Me: “I’m taking cholesterol meds now, just not a statin.”
H: “They aren’t strong enough.”
Me: “Whatever, I’m not taking a statin. You may note that the patient refused medication as indicated.”

Thankfully, the neurologist on call arrived to rescue me.

N: “I see you’ve had a very small stroke. Your cholesterol is a tiny bit high. Are you taking meds? Any family history of stroke?”
Me: “Yes, I am on meds, but I confess to not having been vigilant about taking them regularly. I will do better now. And yes, my father had a stroke in his 70s. He recovered well.”

According to the neurologist, I had a tiny stroke; it’s nothing to worry about; it’s not likely to happen again; it appears to be a bit of an anomaly, since my carotids, my heart and my brain, except for the tiny area of the stroke in the left occipital lobe, are clear and unaffected. My diabetes, regardless of how well controlled, and a family history of stroke increase my risk. Not unexpected, but what I learned next stunned me.

Most often, vision loss of this sort with a stroke is permanent. MINE RECOVERED. Sheer luck.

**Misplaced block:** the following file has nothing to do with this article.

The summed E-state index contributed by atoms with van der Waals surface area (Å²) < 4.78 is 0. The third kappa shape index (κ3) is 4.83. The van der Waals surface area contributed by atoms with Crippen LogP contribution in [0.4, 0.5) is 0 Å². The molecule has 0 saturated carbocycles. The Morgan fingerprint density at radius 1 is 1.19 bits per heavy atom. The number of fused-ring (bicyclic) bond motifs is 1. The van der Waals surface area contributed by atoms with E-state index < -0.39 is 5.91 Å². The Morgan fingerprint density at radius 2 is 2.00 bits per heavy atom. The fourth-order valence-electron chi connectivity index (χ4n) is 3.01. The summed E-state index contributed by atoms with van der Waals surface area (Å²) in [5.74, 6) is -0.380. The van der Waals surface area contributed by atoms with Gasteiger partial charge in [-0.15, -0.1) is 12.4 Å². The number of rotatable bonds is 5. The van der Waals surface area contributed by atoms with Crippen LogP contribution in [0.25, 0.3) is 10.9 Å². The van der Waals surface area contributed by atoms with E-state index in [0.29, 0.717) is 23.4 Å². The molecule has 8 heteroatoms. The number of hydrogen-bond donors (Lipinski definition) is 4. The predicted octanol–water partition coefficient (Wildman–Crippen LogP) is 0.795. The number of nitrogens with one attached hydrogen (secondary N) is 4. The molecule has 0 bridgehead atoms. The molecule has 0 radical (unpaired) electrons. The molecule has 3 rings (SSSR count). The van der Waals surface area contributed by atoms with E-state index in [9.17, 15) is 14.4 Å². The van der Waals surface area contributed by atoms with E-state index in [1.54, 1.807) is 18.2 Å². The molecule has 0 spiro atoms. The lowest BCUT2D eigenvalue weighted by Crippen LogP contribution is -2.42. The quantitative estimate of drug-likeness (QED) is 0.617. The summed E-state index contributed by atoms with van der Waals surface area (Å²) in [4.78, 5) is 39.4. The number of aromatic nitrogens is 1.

The ongoing, horrid headache now presented the only obstacle to my release. Another night spent in the hospital, another breakfast—but this time, I was smart. When the dietary aide arrived, I asked her politely for a hard-boiled egg, coffee, cranberry juice, and some dry rice chex, rather than the usual disaster. (Not much you can do to ruin them.)

By noon, I was home, still had a headache, but didn’t care. I fed the cats, took some Fiorinal and aspirin, enjoyed a wonderful lunch my dear friend brought for us, and then I took a nap.

I slept like a rock last night (for a change), woke up with only a slight headache, and by 8am, was in the dentist’s chair getting a tooth capped. Life is good—and once again, I’ve been blessed by a “stroke of luck!”

P.S. I’ll be following up with my regular neurologist and my internist next week, and with the ophthalmologist later this month to check for any loss of visual fields. All is well.

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A Day in the Life: Overexposed